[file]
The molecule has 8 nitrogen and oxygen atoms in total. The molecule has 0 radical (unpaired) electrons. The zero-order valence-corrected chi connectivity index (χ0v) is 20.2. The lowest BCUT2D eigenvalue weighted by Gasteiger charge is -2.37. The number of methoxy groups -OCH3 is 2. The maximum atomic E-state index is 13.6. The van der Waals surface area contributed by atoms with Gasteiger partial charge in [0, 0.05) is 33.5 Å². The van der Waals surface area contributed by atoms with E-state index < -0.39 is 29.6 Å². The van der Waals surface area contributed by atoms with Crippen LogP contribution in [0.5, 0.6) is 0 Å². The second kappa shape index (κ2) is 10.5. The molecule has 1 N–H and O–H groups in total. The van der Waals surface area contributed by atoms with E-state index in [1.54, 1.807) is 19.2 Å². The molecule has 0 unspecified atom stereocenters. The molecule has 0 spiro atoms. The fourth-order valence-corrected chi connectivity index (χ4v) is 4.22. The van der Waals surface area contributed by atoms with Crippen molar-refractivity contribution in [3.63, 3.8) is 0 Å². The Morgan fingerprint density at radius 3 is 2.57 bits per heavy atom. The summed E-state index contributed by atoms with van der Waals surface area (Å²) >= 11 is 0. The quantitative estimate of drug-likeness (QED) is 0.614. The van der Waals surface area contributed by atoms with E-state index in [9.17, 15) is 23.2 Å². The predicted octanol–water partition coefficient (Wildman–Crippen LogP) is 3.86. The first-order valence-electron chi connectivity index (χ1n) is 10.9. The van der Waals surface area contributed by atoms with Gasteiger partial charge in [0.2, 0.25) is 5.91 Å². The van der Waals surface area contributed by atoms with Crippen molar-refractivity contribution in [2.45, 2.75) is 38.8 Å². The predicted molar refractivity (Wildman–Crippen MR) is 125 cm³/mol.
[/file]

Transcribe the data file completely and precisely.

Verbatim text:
The molecule has 8 nitrogen and oxygen atoms in total. The molecule has 0 radical (unpaired) electrons. The zero-order valence-corrected chi connectivity index (χ0v) is 20.2. The lowest BCUT2D eigenvalue weighted by Gasteiger charge is -2.37. The number of methoxy groups -OCH3 is 2. The maximum atomic E-state index is 13.6. The van der Waals surface area contributed by atoms with Gasteiger partial charge in [0, 0.05) is 33.5 Å². The van der Waals surface area contributed by atoms with E-state index < -0.39 is 29.6 Å². The van der Waals surface area contributed by atoms with Crippen LogP contribution in [0.5, 0.6) is 0 Å². The second kappa shape index (κ2) is 10.5. The molecule has 1 N–H and O–H groups in total. The van der Waals surface area contributed by atoms with E-state index in [1.54, 1.807) is 19.2 Å². The molecule has 0 unspecified atom stereocenters. The molecule has 0 spiro atoms. The fourth-order valence-corrected chi connectivity index (χ4v) is 4.22. The van der Waals surface area contributed by atoms with Crippen molar-refractivity contribution in [3.63, 3.8) is 0 Å². The Morgan fingerprint density at radius 3 is 2.57 bits per heavy atom. The summed E-state index contributed by atoms with van der Waals surface area (Å²) >= 11 is 0. The quantitative estimate of drug-likeness (QED) is 0.614. The van der Waals surface area contributed by atoms with E-state index in [9.17, 15) is 23.2 Å². The predicted octanol–water partition coefficient (Wildman–Crippen LogP) is 3.86. The first-order valence-electron chi connectivity index (χ1n) is 10.9. The van der Waals surface area contributed by atoms with Gasteiger partial charge in [0.2, 0.25) is 5.91 Å². The van der Waals surface area contributed by atoms with Crippen molar-refractivity contribution in [2.45, 2.75) is 38.8 Å². The predicted molar refractivity (Wildman–Crippen MR) is 125 cm³/mol.